What is the Greater Cambridge City Deal?
The City Deal is an agreement between central government and three local authorities to invest in Greater Cambridge to encourage growth, benefitting the UK economy and wider society. (See the Government press release.)
Where are these investments going to be made?
What is ‘Greater Cambridge’?
How much money is the deal worth?
The City Deal agreement is potentially worth £500m. This will be supplemented by other funds, including planning gain (developer contributions via the Community Infrastructure Levy and Section 106 agreements), New Homes Bonuses (worth £11.5m in 2016/17) and other government grants. It is expected that the total funds available could be £1bn.
When will money be made available?
For the five year period from April 2015 to 2020, central government will make annual payments of £20m, totalling £100m. Depending on ‘the economic impact of the local investments’ the government may invest a further £200m from April 2020 to 2025, and then another £200m from April 2025 to 2030.
It is not yet clear how ‘economic impact’ will be assessed. The investment model is known as ‘gain share’, which means that government expects to see an increase in tax revenues as a result of its investment.
Why was Greater Cambridge chosen?
The area has already produced successful high-technology companies and now has the resources capable of developing successful companies in the following sectors:
- Professional scientific
- Advanced manufacturing
Greater Cambridge is included in the second wave of City Deals. The first wave was in 2010 and included many of the largest metropolitan areas outside London.
Why is the City Deal needed?
Cambridge has grown so fast that now it needs to:
- build more houses for its increasing population;
- create a transport system that will enable people to move around the region efficiently; and
- increase the size of the labour pool with people trained in the skills required by the new businesses.
What are the objectives?
To ensure ‘ease of movement’ everywhere within the area, and also to the Alconbury Enterprise Zone (25 miles to the north-west of Cambridge).
How are they to be achieved?
- increasing capacity in key strategic corridors to and from the city (especially where there are new houses or new businesses);
- developing a ‘sustainable transport network’ (i.e. bus and train links, cycle routes and footpaths) between ‘employment hubs’ and ‘high tech clusters’.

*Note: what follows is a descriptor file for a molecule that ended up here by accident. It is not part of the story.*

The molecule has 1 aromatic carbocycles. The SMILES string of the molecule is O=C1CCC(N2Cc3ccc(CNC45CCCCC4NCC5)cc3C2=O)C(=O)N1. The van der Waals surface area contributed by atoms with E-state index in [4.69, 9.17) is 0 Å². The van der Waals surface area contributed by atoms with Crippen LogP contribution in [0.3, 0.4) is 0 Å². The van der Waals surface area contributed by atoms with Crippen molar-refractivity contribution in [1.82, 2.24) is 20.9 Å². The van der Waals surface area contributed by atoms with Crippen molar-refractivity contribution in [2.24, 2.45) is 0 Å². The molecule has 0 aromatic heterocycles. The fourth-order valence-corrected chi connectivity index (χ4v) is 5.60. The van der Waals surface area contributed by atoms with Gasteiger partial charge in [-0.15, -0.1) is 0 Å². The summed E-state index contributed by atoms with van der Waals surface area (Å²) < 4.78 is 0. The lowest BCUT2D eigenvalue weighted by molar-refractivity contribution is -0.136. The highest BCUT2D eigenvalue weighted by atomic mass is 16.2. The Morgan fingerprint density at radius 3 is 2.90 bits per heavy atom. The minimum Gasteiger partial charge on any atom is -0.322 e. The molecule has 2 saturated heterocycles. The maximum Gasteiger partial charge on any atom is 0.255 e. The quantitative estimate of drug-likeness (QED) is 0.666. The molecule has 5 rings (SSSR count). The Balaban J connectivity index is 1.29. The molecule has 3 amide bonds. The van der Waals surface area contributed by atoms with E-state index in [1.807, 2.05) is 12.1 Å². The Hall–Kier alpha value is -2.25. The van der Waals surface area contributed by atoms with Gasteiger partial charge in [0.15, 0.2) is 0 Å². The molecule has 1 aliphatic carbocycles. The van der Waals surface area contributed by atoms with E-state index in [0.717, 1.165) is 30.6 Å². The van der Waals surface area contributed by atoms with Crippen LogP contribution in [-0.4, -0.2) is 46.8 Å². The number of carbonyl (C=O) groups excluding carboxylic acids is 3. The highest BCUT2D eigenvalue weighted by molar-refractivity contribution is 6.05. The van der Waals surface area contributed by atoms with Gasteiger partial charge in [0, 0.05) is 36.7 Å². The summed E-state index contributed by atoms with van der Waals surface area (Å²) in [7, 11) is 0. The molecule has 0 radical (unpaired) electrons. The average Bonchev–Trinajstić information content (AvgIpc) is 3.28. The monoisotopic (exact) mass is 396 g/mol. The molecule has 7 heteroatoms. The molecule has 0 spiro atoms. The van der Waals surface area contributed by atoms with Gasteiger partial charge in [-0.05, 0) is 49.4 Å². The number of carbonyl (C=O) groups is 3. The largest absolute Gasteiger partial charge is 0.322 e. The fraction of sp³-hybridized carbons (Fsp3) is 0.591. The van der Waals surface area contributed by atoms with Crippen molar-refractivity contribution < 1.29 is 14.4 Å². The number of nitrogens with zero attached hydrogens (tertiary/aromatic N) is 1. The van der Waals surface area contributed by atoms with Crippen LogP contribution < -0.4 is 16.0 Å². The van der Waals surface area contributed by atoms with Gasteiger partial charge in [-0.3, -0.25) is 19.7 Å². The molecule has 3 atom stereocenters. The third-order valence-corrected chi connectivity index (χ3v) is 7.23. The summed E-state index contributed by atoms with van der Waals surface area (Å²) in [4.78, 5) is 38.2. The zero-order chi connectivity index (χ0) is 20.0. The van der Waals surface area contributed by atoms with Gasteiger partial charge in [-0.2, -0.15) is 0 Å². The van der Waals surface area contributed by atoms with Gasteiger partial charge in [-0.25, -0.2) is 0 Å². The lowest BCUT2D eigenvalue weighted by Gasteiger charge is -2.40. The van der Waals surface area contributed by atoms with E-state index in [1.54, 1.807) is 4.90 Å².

These will involve:
- a new orbital bus route round Cambridge;
- ‘new high quality public transport links’ into Cambridge on ‘key corridors’, ‘connecting with major employment centres’;
- a ‘comprehensive network of pedestrian and cycle routes within Cambridge’;
- ensuring that on ‘the main radial routes’ buses will have ‘high quality priority measures’.
What are the specific proposals?
The initial list of schemes includes:
- Milton Road bus priority
- Madingley Road bus priority
- Histon Road bus priority
- A428 to M11 segregated bus route/A428 corridor Park & Ride
- City Centre capacity improvements/cross-city cycle improvements
- A1307 corridor to include bus priority/A1307 additional Park & Ride
- Chisholm Trail cycle links/Chisholm Trail bridge
- Year 1-5 reserve scheme development
- Years 6-10 programme development
- Programme management and early scheme development
Proposals for each of these schemes will start coming to public consultation in autumn 2015.
City Deal will also support an East West rail link connecting East Anglia with Central, Southern and Western England, even though it falls outside its stated objectives. The route will connect Oxford and Cambridge for the first time since the Varsity Line was closed in 1967.
How many new houses are planned?
The goal is to build 34,480 houses by 2031.
Where is it proposed to build the new houses?
- Bourn Airfield
- Northstowe (10,000 houses, 1,500 in first phase)
- ‘Rural exception sites’ (1,000 houses)
What is a ‘rural exception site’?
A ‘rural exception site’ is one in a rural community where limited planning permission is given – the land must be used to build houses which will be leased at low rent to local members of the community who need to live within it. Because of the restrictions in the permission, the person selling the land for development receives less money than they would if they sold it with full planning permission, which is how the scheme works financially.
Will building new houses be enough to solve the housing problem?
The City Deal sees the building of new houses as being vital to the economic growth of the region by fulfilling demand and stabilising prices. Average house prices are 15.92 times average salary compared to 9.8 for the UK (according to 2015 Centre for Cities report). The housing waiting lists have more than 11,000 people on them.
The big problem the City Deal identifies is making sure that people working in the area can afford to rent the houses that are being built. City Deal says there is a need for 2,000 new ‘affordable homes’ in addition to the 1,000 ‘affordable homes’ that will be provided on the ‘rural exception sites’.
What is meant by an ‘affordable home’?
People use of the term ‘affordable home’ or ‘social housing’ to describe homes available to people who cannot afford to buy or rent in the open market. In the past only councils built and owned houses and flats, which they would rent out at below-market rates. Nowadays there are broadly two types of ‘affordable homes’: